Unfortunately this strategy could be detrimental to periodical cicadas in areas with dwindling populations, where there isn’t enough of them to satiate the predators completely.

This strategy might also be used by other types of periodical cicadas like the Chremistica ribhoi of India, or cicadas that emerge in large numbers like Callogaeana festiva of south-east Asia.

What eats cicadas?

Filed under: FAQs — Dan @ 1:32 pm

What eats cicadas? A better question is: what doesn’t eat cicadas?

Pretty much every creature with a mouth will eat a cicada, given the chance. Even organisms without mouths like fungi will consume cicadas.

People, pets, rodents, marsupials, reptiles, birds, fish, insects, arachnids — virtually any creature will eat them.

Some insects are known for specifically preying on cicadas, for example, Cicada Killer Wasps are well known for capturing cicadas for their larvae to eat them.

What eats them when they’re underground? When they’re underground they’re often eaten by moles and other furry insectivores, but enough of them escape the moles for the species to survive.

Read are cicadas safe to eat if you’re planning a cicada buffet.

What are stragglers?

Filed under: FAQs,Periodical,Periodical Stragglers — Dan @ 1:02 pm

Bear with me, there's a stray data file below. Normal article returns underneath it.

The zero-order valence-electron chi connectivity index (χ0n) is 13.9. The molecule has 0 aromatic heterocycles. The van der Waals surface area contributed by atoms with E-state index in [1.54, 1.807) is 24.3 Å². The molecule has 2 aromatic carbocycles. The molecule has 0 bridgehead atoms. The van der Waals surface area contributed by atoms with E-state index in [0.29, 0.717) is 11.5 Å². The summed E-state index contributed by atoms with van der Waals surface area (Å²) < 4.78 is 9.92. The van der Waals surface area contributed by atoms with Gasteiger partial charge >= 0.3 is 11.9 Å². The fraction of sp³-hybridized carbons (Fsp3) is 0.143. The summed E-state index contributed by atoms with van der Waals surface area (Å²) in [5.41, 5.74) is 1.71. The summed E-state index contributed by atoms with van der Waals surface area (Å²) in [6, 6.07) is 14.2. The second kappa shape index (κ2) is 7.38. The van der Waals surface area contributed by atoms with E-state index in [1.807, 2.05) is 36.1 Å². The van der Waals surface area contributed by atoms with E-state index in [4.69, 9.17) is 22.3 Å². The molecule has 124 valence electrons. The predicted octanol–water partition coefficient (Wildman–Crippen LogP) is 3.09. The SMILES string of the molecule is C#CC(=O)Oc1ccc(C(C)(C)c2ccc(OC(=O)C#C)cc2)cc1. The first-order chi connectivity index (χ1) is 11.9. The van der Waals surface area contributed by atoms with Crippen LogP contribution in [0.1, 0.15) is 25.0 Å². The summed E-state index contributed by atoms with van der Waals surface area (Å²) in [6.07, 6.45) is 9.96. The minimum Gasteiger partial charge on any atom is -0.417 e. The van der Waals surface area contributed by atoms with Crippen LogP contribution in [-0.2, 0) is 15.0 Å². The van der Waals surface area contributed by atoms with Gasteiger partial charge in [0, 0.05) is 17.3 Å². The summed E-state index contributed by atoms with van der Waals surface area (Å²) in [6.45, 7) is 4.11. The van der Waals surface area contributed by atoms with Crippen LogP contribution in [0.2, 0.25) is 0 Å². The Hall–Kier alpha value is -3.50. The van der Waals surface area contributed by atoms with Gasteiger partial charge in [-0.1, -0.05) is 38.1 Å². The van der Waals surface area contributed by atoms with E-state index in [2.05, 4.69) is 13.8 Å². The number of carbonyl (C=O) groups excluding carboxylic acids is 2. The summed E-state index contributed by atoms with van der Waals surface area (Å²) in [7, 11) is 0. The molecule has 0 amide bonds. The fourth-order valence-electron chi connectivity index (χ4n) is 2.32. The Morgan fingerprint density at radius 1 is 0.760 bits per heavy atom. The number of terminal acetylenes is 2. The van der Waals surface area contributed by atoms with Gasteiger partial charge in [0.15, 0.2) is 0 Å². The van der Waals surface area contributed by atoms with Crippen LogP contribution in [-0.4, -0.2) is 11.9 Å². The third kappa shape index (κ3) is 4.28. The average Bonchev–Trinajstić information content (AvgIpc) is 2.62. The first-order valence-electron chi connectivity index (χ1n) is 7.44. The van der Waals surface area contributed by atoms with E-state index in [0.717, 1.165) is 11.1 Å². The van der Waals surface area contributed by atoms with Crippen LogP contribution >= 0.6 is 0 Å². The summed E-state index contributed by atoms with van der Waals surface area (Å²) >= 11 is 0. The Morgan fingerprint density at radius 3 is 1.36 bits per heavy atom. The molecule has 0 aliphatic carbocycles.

Periodical cicadas often emerge in years before or after they are expected to emerge. When periodical cicadas don’t emerge on schedule we call them stragglers. Typically cicadas with a 17-year lifecycle will emerge 4 years early, and cicadas with a 13-year cycle will emerge 4 years late.

Probability of Straggling. Image courtesy of Chris Simon.
This image indicates the probability of Magicicada straggler emergences. Courtesy of cicada researcher Chris Simon.

People hear the word straggler and assume it means something that lags behind, but that is a laggard. Straggler simply means something that has deviated from an expected date/time. That said, periodical cicadas that emerge early can also be called precursors.

Can cicadas see?

Filed under: Cicada Anatomy,FAQs — Dan @ 12:45 pm

Yes, cicadas can see. People might assume that cicadas cannot see because they are slow to move when approached or are easy to capture.

Cicada Eyes

Cicadas have 5 eyes. Two large compound eyes, which are used to visually perceive the world around them, and three small, jewel-like, simple eyes called ocelli. We believe the ocelli are used to perceive light & darkness. The fact that there are three of them, arranged in a triangle, may help them triangulate the direction of the sun or the movement of a shadow.

The reason they are easy to capture right after they have molted is because their body parts are not hardened and ready to react quickly. They reason they are easy to catch once their bodies are hardened is often that they want to be caught, due to a species survival strategy called predator satiation (more on that in a future article).

Older Posts »